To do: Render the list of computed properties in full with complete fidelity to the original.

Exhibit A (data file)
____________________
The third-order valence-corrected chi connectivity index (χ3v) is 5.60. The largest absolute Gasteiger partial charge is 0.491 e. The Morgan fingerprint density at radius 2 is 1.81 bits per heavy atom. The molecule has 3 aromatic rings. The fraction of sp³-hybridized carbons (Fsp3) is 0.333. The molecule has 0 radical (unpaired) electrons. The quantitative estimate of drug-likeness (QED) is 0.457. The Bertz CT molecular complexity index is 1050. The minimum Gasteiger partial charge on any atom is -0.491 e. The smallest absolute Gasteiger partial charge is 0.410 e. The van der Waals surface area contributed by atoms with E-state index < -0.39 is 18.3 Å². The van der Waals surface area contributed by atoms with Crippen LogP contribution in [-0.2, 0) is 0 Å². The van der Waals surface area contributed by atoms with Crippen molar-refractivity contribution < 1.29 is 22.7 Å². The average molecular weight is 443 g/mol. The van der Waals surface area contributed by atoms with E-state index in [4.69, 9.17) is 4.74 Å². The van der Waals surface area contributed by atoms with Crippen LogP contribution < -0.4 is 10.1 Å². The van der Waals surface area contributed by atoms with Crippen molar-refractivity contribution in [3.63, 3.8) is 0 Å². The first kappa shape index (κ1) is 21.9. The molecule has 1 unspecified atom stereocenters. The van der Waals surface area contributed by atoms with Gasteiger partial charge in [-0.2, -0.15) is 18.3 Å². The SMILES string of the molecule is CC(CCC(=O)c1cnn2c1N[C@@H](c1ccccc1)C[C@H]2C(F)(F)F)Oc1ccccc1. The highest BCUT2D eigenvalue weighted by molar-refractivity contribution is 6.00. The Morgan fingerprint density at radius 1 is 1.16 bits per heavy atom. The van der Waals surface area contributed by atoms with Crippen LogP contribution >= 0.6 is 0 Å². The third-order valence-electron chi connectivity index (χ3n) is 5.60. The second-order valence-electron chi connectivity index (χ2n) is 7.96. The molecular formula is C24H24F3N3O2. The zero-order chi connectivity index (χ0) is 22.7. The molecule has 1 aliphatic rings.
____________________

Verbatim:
The third-order valence-corrected chi connectivity index (χ3v) is 5.60. The largest absolute Gasteiger partial charge is 0.491 e. The Morgan fingerprint density at radius 2 is 1.81 bits per heavy atom. The molecule has 3 aromatic rings. The fraction of sp³-hybridized carbons (Fsp3) is 0.333. The molecule has 0 radical (unpaired) electrons. The quantitative estimate of drug-likeness (QED) is 0.457. The Bertz CT molecular complexity index is 1050. The minimum Gasteiger partial charge on any atom is -0.491 e. The smallest absolute Gasteiger partial charge is 0.410 e. The van der Waals surface area contributed by atoms with E-state index < -0.39 is 18.3 Å². The van der Waals surface area contributed by atoms with Crippen LogP contribution in [-0.2, 0) is 0 Å². The van der Waals surface area contributed by atoms with Crippen molar-refractivity contribution < 1.29 is 22.7 Å². The average molecular weight is 443 g/mol. The van der Waals surface area contributed by atoms with E-state index in [4.69, 9.17) is 4.74 Å². The van der Waals surface area contributed by atoms with Crippen LogP contribution < -0.4 is 10.1 Å². The van der Waals surface area contributed by atoms with Crippen molar-refractivity contribution in [3.63, 3.8) is 0 Å². The first kappa shape index (κ1) is 21.9. The molecule has 1 unspecified atom stereocenters. The van der Waals surface area contributed by atoms with Gasteiger partial charge in [-0.2, -0.15) is 18.3 Å². The SMILES string of the molecule is CC(CCC(=O)c1cnn2c1N[C@@H](c1ccccc1)C[C@H]2C(F)(F)F)Oc1ccccc1. The highest BCUT2D eigenvalue weighted by molar-refractivity contribution is 6.00. The Morgan fingerprint density at radius 1 is 1.16 bits per heavy atom. The van der Waals surface area contributed by atoms with Crippen LogP contribution >= 0.6 is 0 Å². The third-order valence-electron chi connectivity index (χ3n) is 5.60. The second-order valence-electron chi connectivity index (χ2n) is 7.96. The molecular formula is C24H24F3N3O2. The zero-order chi connectivity index (χ0) is 22.7. The molecule has 1 aliphatic rings.